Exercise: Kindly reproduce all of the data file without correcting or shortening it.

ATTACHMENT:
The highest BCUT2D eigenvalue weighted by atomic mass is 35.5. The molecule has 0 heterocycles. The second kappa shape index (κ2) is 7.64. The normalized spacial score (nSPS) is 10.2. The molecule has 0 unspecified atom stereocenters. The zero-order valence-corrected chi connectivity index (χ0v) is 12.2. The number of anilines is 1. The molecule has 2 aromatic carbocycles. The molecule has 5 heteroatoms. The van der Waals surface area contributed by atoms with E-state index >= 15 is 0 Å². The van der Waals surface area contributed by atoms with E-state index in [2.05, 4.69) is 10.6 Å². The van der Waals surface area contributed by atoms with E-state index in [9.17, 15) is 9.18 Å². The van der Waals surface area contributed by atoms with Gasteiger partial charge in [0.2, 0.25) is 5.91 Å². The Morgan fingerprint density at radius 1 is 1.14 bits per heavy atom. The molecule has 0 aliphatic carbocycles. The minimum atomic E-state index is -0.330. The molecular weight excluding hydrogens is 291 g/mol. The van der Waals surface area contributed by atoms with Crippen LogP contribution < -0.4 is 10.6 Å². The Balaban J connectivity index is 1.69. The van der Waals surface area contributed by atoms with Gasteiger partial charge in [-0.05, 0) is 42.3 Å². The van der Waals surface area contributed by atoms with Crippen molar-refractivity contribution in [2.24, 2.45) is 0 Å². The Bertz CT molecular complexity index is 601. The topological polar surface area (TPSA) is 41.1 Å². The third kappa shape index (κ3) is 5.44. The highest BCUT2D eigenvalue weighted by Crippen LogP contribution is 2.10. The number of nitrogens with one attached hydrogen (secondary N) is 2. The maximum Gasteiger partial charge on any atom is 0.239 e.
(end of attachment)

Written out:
The highest BCUT2D eigenvalue weighted by atomic mass is 35.5. The molecule has 0 heterocycles. The second kappa shape index (κ2) is 7.64. The normalized spacial score (nSPS) is 10.2. The molecule has 0 unspecified atom stereocenters. The zero-order valence-corrected chi connectivity index (χ0v) is 12.2. The number of anilines is 1. The molecule has 2 aromatic carbocycles. The molecule has 5 heteroatoms. The van der Waals surface area contributed by atoms with E-state index >= 15 is 0 Å². The van der Waals surface area contributed by atoms with E-state index in [2.05, 4.69) is 10.6 Å². The van der Waals surface area contributed by atoms with E-state index in [9.17, 15) is 9.18 Å². The van der Waals surface area contributed by atoms with Gasteiger partial charge in [0.2, 0.25) is 5.91 Å². The Morgan fingerprint density at radius 1 is 1.14 bits per heavy atom. The molecule has 0 aliphatic carbocycles. The minimum atomic E-state index is -0.330. The molecular weight excluding hydrogens is 291 g/mol. The van der Waals surface area contributed by atoms with Crippen LogP contribution < -0.4 is 10.6 Å². The Balaban J connectivity index is 1.69. The van der Waals surface area contributed by atoms with Gasteiger partial charge in [-0.05, 0) is 42.3 Å². The van der Waals surface area contributed by atoms with Crippen molar-refractivity contribution in [2.24, 2.45) is 0 Å². The Bertz CT molecular complexity index is 601. The topological polar surface area (TPSA) is 41.1 Å². The third kappa shape index (κ3) is 5.44. The highest BCUT2D eigenvalue weighted by Crippen LogP contribution is 2.10. The number of nitrogens with one attached hydrogen (secondary N) is 2. The maximum Gasteiger partial charge on any atom is 0.239 e.